I will now repeat the one fact that everybody knows about the DCS 460; it originally sold for $28,000, according to this contemporary article from the New York Times. I have seen other figures - $35,000, $15,000 - but the New York Times is a proper newspaper and would not make a mistake. Some people were prepared to pay that sum, but I surmise it only had a limited market outside of government or scientific institutions. When Kodak got rid of the last DCS 460s, in 2000, they were sold off for $2,500. In 2000 that was about $500 - $1000 less than the contemporary, three megapixel Fuji S1 Pro and Canon D30, which were more capable cameras than the DCS 460 in every aspect except for resolution.
Nowadays it is possible to pick up a second-hand digital SLR that is inarguably superior to the DCS 460 for less than £200, such as for example a Canon 10D or a Fuji S2 Pro or a Nikon D70. The DCS 460 is a historical novelty with very little practical use, although as Mr Hannemyr points out above its output is still sharp and smooth in good light. The DCS 460's native resolution of 3060x2040 is only just short of a 300dpi A4 print, and the camera's lack of an antialiasing filter means that its images are naturally very crisp, without obvious sharpening halos, and scale up very well. I hesitate to make pronouncements about digital print sizes. It is a controversial topic, and I rarely make prints.
I begin. But before I do, I would like to apologise for the fact that this article contains so many numbers, particularly towards the beginning. Digital cameras do not as a rule have names, they have numbers, arbitrary meaningless numbers that baffle non-specialists. I suspect that this bafflement is intentional. In the distant past those cameras that had names were aimed at the consumer market; there was the Spotmatic and the Hawkeye and the Brownie and the Retinette and the Canonet and the Pen, and so forth, all aimed at people such as you and I. At the same time, the more professionally-orientated cameras tended to have numbers, or short alphanumeric sequences, such as the III, or the A, or the IIa, or the P, or the F, and so forth. At some point in the late 1970s numbers and letters came to seem more professional and grown-up than names, and by the end of the 1980s cameras no longer had names at all. If you wanted to buy a good 35mm SLR in 1986, you had a choice between a Canon T80 or a Nikon F501, or a Minolta 7000, or a Pentax P50, an Olympus OM-4, and no doubt several others that you would need a book to tell apart. Perhaps the industry had simply run out of good names. The Minolta 7000 was sold as the Dynax and Maxxum in foreign markets, and nowadays Canon's consumer digital SLRs are sold as the Kiss or Digital Rebel in Japan and the USA, and with names like that, I prefer numbers.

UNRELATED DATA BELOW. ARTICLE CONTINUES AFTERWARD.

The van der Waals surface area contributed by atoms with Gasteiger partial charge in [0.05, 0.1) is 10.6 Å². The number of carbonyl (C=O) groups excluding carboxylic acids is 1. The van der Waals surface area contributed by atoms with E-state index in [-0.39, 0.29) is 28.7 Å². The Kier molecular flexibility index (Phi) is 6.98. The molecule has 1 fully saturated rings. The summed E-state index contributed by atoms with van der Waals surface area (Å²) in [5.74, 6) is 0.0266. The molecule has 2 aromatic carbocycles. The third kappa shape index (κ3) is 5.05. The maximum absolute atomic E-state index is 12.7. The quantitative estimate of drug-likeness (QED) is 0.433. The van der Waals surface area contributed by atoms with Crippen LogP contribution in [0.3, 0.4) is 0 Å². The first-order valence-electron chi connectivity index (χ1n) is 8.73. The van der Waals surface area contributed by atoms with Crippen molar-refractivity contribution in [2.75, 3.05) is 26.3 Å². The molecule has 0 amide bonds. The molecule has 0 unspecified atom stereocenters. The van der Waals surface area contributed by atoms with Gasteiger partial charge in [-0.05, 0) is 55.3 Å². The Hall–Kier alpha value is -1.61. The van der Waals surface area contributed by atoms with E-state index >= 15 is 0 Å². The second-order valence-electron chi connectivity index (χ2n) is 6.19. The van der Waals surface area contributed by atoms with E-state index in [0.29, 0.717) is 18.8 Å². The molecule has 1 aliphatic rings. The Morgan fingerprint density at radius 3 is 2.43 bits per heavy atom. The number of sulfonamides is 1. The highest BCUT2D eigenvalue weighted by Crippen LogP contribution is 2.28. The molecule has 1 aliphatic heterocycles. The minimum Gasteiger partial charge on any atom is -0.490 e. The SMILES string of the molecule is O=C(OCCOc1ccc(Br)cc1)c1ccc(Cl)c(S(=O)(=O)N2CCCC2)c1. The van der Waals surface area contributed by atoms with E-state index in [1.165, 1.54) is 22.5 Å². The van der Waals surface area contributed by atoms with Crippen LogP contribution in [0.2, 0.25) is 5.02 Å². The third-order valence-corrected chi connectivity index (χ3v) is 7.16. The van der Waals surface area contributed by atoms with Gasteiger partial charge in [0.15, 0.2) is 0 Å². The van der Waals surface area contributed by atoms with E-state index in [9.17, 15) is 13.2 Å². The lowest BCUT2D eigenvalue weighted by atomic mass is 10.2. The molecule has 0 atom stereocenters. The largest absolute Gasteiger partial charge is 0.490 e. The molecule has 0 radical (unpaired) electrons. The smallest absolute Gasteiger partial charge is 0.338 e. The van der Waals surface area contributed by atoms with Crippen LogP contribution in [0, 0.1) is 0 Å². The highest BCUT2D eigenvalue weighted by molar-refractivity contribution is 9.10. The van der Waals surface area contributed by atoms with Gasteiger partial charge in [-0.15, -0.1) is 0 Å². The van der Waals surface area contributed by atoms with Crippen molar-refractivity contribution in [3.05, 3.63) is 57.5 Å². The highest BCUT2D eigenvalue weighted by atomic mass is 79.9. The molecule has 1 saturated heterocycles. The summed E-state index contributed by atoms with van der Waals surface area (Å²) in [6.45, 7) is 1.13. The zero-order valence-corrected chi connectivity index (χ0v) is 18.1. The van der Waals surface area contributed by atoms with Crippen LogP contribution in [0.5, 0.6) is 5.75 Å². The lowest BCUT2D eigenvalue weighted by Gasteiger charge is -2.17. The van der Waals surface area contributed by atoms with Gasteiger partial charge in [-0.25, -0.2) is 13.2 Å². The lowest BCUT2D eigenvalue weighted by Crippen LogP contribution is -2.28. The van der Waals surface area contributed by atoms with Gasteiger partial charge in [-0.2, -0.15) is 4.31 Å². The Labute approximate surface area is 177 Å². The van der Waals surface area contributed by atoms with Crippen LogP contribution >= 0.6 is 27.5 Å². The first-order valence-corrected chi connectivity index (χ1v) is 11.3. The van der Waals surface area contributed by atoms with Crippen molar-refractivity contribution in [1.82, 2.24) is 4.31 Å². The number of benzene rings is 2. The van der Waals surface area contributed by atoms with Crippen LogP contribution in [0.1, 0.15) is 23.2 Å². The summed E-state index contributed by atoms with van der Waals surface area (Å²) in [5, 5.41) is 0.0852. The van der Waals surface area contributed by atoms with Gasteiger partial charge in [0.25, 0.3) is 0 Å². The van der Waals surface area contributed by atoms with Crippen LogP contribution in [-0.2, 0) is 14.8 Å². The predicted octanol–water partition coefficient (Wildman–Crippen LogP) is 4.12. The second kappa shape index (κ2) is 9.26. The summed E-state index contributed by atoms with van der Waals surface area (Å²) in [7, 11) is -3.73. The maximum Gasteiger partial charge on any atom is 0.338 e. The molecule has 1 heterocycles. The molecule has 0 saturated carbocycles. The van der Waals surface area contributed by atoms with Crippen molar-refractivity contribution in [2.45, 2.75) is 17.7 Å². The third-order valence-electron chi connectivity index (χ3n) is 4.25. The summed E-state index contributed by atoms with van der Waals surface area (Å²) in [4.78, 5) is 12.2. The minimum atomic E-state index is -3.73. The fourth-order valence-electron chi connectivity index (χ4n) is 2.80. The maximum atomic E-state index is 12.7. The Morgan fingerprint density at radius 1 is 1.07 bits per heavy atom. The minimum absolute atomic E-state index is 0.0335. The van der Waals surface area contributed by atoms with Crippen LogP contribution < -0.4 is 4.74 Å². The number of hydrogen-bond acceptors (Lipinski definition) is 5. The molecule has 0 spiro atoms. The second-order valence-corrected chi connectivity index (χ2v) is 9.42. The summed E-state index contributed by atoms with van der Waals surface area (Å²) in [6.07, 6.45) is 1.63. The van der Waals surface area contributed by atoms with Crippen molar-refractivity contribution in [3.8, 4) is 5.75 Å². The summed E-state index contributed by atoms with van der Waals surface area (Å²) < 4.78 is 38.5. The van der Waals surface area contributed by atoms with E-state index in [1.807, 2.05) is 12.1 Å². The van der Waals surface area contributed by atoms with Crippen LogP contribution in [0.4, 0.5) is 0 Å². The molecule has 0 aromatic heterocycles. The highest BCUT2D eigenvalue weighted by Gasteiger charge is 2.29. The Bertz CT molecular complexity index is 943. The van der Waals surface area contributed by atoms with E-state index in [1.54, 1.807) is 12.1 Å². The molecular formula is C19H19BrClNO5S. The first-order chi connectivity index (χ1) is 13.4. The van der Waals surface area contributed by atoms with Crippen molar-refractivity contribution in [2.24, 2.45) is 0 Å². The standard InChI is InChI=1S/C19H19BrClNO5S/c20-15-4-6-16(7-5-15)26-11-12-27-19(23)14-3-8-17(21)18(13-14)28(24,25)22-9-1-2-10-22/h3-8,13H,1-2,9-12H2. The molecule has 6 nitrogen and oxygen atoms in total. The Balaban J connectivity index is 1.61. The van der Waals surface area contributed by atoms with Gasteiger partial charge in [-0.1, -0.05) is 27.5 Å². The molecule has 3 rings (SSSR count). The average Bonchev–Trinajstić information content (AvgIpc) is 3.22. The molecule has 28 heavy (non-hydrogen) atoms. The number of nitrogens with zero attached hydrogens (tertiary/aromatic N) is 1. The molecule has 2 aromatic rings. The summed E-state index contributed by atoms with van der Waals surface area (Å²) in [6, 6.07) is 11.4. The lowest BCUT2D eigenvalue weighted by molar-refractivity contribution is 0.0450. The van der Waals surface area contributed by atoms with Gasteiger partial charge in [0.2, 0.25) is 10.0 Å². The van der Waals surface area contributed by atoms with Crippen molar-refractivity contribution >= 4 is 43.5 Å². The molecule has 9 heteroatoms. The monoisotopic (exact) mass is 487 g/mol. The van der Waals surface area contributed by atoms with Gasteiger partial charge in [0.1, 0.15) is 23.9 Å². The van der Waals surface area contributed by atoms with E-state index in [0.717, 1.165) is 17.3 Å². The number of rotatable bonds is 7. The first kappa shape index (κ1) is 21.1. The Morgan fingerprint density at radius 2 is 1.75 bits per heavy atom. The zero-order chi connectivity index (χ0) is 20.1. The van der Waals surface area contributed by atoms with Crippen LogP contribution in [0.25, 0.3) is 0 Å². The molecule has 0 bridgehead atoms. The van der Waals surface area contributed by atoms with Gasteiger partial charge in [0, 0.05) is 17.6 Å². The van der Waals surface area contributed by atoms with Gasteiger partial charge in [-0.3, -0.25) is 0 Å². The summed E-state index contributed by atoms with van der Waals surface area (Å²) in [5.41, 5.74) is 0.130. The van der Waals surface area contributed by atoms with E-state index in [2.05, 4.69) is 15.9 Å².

Kodak's professional digital SLRs were never likely to have names. There was no chance of that. They were aimed at the high-end professional market, and they were based around cameras that did not have names themselves. Kodak's digital SLRs were esoteric technical gadgets created by boffins who did not smile or love or know the touch of a woman. If DCS 420 and NC2000e mean nothing to you, and you cannot remember which camera is which, simply skip the next few paragraphs and look at the pictures. Let the words wash over you, let them bypass your conscious mind and penetrate straight to your immortal soul.